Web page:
Basic Folk podcast, eps. 265 – Kaïa Kater

After banjo player Kaïa Kater attended Americana Fest in 2016, the music industry started telling her she was a part of the genre, which encompasses all kinds of roots music, acoustic music, folk music, singer-songwriter and alternative country music. Kater was singing about heavy themes like historical trauma, her cultural heritage (her father is from the Caribbean country of Grenada) and her music history. She confesses in our interview that she never felt comfortable in “Americana,” that she never fully felt accepted by this mostly white world.

Kater has declared that her new album, Strange Medicine, comes from a place that lives beyond the white gaze of Americana. This music is filled with emotional healing, and features music production that sonically reflects the vulnerability that Kater is expressing so deeply for the first time in her career. It’s also the first time she’s avoiding metaphors and letting her most raw feelings about colonialism, sexism, racism, and misogyny rip. These songs see her using violent language and releasing emotions she’d previously kept frozen like anger and revenge.

While creating Strange Medicine, Kater listened to a lot of instrumental music, allowing her ears to be bigger than they had been on previous records. This inspired her to be more willing to take big swings and take risks. And, Kater also attended school to learn about film composition, allowing her to be more comfortable with being a little bit more overstated in her songs, which certainly proves true on the new record.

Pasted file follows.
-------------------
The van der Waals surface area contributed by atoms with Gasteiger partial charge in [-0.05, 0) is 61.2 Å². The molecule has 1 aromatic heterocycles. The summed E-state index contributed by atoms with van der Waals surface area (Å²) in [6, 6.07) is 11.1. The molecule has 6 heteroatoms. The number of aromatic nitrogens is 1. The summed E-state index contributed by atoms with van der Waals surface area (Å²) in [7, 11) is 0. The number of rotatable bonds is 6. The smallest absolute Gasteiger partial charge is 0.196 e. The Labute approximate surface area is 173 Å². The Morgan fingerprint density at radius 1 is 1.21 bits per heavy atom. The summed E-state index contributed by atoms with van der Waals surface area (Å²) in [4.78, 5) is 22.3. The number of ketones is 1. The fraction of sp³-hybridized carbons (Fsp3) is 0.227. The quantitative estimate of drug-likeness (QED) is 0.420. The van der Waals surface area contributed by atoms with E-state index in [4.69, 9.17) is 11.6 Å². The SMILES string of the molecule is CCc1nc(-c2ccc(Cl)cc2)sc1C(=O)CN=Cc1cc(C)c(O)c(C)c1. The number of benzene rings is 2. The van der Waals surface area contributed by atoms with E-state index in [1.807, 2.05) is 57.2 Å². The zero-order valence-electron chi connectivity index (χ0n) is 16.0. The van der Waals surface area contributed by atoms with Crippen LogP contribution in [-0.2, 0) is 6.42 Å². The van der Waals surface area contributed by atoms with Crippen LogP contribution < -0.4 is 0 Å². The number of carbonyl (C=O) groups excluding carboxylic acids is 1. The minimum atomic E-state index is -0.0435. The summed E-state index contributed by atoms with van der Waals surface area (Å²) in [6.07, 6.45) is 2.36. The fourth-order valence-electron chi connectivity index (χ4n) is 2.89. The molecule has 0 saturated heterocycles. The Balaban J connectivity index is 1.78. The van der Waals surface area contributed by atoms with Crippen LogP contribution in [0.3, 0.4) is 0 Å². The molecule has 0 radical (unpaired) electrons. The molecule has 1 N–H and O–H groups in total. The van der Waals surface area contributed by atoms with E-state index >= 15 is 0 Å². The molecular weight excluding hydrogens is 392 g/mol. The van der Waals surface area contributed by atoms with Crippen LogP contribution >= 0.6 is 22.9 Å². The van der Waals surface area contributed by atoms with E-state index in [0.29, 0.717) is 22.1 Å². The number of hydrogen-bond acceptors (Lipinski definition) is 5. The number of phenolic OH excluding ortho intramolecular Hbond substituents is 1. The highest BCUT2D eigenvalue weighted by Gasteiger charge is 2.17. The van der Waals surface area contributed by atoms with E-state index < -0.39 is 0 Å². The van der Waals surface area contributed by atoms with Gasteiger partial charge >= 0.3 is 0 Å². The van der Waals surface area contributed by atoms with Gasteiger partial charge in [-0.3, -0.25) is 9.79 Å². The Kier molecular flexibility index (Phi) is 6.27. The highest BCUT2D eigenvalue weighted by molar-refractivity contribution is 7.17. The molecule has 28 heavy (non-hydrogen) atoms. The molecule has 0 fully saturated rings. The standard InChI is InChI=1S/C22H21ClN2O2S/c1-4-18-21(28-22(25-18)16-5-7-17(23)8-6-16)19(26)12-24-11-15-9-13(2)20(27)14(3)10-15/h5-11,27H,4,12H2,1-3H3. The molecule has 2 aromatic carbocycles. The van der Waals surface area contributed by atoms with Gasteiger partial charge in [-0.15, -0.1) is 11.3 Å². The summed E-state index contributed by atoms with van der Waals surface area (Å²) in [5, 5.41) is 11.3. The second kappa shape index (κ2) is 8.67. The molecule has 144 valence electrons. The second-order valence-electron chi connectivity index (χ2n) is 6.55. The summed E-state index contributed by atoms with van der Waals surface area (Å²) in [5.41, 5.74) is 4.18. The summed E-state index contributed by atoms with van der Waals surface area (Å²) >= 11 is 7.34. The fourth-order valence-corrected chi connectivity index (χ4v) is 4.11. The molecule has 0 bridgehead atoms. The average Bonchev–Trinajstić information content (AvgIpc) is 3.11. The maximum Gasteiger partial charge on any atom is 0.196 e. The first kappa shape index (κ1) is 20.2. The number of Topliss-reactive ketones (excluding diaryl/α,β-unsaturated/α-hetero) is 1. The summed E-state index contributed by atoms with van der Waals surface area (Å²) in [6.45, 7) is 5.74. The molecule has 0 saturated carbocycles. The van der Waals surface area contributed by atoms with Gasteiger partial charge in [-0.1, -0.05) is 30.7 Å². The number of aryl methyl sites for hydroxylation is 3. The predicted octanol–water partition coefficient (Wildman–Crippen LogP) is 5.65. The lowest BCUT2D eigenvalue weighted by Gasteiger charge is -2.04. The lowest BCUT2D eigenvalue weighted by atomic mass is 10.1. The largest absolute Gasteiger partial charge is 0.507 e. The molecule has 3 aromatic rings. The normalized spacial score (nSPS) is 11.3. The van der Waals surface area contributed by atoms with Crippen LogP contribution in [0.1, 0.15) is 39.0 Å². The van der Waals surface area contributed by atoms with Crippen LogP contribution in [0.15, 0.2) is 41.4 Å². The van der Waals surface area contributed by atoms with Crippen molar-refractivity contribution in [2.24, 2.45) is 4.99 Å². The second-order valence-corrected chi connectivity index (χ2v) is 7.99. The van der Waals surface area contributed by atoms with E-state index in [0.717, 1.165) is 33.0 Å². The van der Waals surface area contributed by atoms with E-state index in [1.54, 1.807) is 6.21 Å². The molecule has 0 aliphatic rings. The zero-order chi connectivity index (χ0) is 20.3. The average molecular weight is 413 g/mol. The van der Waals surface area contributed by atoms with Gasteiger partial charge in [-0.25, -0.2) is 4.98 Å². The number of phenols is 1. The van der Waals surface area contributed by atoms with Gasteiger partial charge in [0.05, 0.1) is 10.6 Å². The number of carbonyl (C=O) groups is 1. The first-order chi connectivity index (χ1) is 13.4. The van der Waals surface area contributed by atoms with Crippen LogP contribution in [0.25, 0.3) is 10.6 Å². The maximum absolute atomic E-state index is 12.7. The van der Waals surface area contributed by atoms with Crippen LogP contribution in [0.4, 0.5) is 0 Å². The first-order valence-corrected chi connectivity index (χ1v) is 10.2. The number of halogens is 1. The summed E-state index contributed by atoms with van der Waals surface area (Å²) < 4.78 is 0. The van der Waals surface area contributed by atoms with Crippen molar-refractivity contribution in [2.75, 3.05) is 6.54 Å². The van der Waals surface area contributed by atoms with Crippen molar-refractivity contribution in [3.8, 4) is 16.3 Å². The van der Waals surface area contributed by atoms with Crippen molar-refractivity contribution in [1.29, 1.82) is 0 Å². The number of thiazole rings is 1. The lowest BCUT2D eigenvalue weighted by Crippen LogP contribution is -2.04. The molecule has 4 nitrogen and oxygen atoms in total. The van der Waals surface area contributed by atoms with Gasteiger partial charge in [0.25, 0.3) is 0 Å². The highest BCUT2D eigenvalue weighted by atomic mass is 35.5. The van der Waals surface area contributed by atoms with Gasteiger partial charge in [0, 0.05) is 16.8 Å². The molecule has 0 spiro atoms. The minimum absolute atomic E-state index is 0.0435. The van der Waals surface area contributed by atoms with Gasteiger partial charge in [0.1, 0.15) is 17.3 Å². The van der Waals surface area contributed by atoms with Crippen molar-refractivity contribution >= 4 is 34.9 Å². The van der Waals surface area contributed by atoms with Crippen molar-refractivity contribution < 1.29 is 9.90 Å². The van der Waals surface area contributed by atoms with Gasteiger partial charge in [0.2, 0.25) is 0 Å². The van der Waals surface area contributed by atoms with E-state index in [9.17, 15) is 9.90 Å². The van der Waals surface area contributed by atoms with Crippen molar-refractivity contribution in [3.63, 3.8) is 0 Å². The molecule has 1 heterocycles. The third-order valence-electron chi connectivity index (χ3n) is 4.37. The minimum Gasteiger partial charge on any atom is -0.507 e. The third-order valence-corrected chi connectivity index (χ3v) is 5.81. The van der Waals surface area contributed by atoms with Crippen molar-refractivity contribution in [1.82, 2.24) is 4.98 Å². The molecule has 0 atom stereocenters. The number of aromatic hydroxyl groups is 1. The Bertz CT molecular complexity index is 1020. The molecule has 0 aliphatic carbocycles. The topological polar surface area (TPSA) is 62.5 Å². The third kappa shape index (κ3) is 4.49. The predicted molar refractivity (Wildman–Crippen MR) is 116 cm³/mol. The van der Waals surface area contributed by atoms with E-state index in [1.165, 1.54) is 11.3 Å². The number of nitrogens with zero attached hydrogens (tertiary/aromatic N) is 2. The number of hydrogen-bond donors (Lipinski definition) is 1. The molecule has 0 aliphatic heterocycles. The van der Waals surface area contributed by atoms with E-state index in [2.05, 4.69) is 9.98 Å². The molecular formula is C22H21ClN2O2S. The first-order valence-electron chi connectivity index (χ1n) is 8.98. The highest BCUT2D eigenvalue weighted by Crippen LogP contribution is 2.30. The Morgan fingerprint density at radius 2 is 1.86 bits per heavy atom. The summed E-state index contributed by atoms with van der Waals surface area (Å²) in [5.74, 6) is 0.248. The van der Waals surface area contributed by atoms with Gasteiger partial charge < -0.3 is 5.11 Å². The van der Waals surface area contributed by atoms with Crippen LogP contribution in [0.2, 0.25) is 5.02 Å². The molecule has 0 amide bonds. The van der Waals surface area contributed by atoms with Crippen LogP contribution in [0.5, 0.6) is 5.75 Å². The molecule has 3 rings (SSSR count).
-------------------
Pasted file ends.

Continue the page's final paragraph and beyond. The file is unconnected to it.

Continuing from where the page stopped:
Another good piece of news is that the banjo is back! After using it very minimally on her last release, Kater picked it up again after listening to a lot of Steve Reich, a composer who developed a groundbreaking minimalist  style in the 1960s that’s marked by repetition. His work helped Kater conceive of the banjo as an instrument that could hypnotically play patterns over and over. We go through this monumental album track by track and unwind songs with topics from Tituba’s revenge (the first to be accused during the Salem witch trials) to getting the critic out of the room, to realizing the critic is you. She also recounts her history in her hometown of Montreal and what the Internet was like when she first logged on in the 2000’s.


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